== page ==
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The Broken Jug
The Broken Jug (German: Der zerbrochne Krug, pronounced [deːɐ̯ t͡sɛɐ̯.ˈbʁɔx.nə kʁuːk] (listen), also sometimes translated The Broken Pitcher) is a comedy written by the German playwright Heinrich von Kleist. Kleist first conceived the idea for the play in 1801, upon looking at a copper engraving in Heinrich Zschokke's house entitled "Le juge, ou la cruche cassée." In 1803, challenged over his ability to write comedy, Kleist dictated the first three scenes of the play, though it was not completed until 1806. Johann Wolfgang von Goethe first staged the play in Weimar, where it premiered on 2 March 1808.The Broken Jug mocks the failings of human nature and the judicial system in a forgiving way. It is similar to Sophocles' tragedy Oedipus Rex (c. 429 BCE), in that in both plays the judge is guilty, but different insofar as Adam knows from the start who is guilty, as does the audience, and is trying his hardest to conceal the truth.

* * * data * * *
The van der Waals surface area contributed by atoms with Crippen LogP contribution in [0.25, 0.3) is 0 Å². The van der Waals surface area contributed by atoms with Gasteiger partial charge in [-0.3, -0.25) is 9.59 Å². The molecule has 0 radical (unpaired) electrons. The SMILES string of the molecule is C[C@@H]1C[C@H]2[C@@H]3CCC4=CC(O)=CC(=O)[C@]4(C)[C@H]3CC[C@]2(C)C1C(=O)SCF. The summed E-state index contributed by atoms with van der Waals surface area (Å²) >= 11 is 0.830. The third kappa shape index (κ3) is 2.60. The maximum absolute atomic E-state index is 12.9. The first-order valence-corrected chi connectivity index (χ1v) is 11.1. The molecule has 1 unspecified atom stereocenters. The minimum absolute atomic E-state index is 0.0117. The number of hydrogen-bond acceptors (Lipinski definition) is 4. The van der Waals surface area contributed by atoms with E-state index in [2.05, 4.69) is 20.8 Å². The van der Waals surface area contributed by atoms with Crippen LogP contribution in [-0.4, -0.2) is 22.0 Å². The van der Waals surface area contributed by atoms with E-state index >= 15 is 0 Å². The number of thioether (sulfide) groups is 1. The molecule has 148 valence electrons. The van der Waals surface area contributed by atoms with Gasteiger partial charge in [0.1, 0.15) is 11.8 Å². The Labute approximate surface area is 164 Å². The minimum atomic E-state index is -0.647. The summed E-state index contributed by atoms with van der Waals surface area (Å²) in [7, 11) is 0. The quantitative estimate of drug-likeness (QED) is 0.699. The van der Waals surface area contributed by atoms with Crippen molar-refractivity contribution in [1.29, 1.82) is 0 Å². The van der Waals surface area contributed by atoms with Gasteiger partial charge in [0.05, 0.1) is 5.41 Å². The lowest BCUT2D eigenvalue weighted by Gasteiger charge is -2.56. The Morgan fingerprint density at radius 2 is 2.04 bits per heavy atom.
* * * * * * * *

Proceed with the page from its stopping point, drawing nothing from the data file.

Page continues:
The play follows the story of "Adam" and "Eve". Adam is covered in various injuries and talking with his secretary Licht. The jug is not mentioned in these first five scenes although the audience is made aware that Adam is a highly suspicious character. The trial lasting from scene seven through to scene eleven, shows the characters on stage trying to piece together the events which led to the breaking of the jug. At the end of scene eleven Eve states that Adam broke the jug and Adam escapes in the confusion.
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